Does My Child Need a Support Group?
At The Hewell Kids’ Kidney Center at Arnold Palmer Hospital, patients who have been diagnosed with End Stage Renal Disease often have difficulty coping and adjusting to a lifelong chronic illness.
Depression and anxiety are extremely common in this population. Patients express feelings of loneliness, isolation and being different. They often feel as though no one understands what they are going through, and even they don’t know what they are going through or what to expect in the future. They express feelings of grief from losing the freedom they once enjoyed and the carefree attitude they once had. Whether it is depression, anxiety, or an adjustment disorder, these mental health concerns become enormous barriers to care and require intervention by the Patient & Family Counseling Department.
The thoughts and feelings expressed by these teens are expected. The issue becomes how to help them and their families cope and adjust, connect to resources, and realize they are NOT alone. Counselors could have all of the training in the world but could never feel what these kids are feeling or understand what these kids are experiencing. When intervening with these challenging emotional barriers to care, a support group can be a great resource.
What is a support group and how does it help?
A support group is simply a group of people with common experiences or concerns who provide each other with encouragement, comfort and advice. The three main goals of a support group are to encourage patients and families to develop healthy coping skills, help them connect with vital resources, and to facilitate unique friendships within the group.
The most important function of a good support group is to provide the opportunity for kids to connect and share with others dealing with similar circumstances. It helps to talk or just listen to others who are also trying to find ways to cope.
Support groups are not designed to replace medical or individual counseling. However, sometimes just telling your story will encourage other members to offer coping skills. Patients and parents are eager to share with others in the group the resources they have located that could benefit others.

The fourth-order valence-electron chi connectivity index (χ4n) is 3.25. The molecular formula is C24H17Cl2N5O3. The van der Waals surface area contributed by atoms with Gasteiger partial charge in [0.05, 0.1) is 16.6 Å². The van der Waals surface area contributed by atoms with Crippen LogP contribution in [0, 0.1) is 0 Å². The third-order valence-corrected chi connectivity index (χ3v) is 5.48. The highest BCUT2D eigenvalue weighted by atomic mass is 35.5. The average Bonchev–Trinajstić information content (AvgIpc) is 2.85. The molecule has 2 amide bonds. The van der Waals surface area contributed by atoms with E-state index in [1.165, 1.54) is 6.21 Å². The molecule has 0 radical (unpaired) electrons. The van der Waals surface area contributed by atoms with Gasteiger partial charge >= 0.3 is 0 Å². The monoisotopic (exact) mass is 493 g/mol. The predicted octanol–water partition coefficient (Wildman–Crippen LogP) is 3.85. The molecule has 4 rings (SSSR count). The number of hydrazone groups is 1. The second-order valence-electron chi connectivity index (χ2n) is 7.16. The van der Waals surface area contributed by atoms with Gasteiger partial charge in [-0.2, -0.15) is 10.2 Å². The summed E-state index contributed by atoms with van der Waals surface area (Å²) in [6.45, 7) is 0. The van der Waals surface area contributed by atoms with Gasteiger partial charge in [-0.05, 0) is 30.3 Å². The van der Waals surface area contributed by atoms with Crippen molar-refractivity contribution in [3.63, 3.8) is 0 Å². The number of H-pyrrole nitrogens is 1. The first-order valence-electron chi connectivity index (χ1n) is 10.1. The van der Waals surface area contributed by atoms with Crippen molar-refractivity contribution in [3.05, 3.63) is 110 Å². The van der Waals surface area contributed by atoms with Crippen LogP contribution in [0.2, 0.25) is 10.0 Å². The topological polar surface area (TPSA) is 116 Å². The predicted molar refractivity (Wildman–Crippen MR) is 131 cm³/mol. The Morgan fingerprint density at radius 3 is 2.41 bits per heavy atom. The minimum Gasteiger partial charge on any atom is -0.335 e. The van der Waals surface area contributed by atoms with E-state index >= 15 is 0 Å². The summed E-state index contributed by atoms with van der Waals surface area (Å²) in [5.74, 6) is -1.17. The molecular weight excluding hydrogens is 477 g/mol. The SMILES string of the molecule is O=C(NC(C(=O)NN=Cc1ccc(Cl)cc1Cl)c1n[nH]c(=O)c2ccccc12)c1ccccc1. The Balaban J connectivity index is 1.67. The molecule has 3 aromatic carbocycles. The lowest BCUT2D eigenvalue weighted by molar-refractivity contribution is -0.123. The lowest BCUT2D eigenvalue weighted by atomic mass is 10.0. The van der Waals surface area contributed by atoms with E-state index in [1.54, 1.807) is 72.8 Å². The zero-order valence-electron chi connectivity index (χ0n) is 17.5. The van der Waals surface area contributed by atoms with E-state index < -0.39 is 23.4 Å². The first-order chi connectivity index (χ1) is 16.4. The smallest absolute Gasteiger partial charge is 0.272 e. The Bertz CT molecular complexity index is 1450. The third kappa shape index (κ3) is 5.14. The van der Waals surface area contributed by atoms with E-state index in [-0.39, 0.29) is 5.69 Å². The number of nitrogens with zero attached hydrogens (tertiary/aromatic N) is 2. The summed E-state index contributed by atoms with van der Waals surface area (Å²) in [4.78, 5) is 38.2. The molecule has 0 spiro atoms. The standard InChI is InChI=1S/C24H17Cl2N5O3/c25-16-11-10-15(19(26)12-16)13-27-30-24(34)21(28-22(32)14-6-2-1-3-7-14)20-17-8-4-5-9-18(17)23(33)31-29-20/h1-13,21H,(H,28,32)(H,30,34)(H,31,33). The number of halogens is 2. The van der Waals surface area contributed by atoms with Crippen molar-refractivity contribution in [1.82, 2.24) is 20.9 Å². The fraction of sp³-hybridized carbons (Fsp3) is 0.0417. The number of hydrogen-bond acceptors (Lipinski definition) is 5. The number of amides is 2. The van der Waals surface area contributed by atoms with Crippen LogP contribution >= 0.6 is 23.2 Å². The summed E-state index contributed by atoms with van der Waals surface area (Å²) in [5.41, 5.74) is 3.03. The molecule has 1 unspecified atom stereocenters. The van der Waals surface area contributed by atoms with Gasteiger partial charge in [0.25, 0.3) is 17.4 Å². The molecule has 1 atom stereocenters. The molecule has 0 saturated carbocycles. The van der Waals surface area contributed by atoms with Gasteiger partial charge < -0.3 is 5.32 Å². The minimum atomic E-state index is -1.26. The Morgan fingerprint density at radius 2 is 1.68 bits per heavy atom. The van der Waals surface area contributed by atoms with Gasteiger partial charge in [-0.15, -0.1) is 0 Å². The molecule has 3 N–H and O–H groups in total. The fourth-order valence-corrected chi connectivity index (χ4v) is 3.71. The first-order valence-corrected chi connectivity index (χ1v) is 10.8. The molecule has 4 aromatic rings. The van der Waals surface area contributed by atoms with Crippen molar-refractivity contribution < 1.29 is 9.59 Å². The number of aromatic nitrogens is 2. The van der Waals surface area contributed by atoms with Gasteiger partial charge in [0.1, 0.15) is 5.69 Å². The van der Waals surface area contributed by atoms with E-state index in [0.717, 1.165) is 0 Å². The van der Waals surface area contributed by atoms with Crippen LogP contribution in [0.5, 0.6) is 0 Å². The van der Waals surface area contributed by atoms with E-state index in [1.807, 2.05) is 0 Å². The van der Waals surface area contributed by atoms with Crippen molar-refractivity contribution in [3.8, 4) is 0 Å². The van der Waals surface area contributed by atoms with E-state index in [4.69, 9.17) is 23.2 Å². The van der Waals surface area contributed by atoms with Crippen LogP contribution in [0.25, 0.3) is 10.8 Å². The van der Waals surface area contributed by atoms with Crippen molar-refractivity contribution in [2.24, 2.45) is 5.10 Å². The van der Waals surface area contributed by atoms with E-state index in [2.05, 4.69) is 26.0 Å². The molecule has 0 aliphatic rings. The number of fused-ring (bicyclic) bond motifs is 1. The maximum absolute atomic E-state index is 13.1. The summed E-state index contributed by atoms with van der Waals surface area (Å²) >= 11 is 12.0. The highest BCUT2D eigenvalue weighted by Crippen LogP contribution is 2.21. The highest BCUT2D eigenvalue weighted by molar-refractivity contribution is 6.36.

Support groups are facilitated by licensed clinical social workers from the Patient & Family Counseling Department at APH. The counselors have access to local and national resources. Speakers are often invited to address the group on local services that are available and helpful.
Benefits of support groups
Regardless of their diagnosis, support groups help teens and parents find people with concerns similar to theirs. Members of a support group share personal experiences and offer one another emotional comfort and moral support.
- Reducing distress, depression, anxiety or fatigue
- Feeling less lonely, isolated or judged
- Gaining self-esteem, a sense of empowerment and control
- Improving coping skills and sense of adjustment
- Talking openly and honestly about your feelings
- Developing a clearer understanding of what to expect with your situation
- Getting practical advice or information about treatment options
- Comparing notes about resources, such as doctors and alternative options
Parents and caretakers also find camaraderie and support through mutual experiences. They assist others in locating support services and referral services. Interaction with other parents and caretakers can reinforce their own self-health skills.
How to find a support group
- Ask the Clinical Social Worker.
- Search the Internet.
- Contact local centers.
- Ask people you know with the condition.
- Contact organizations.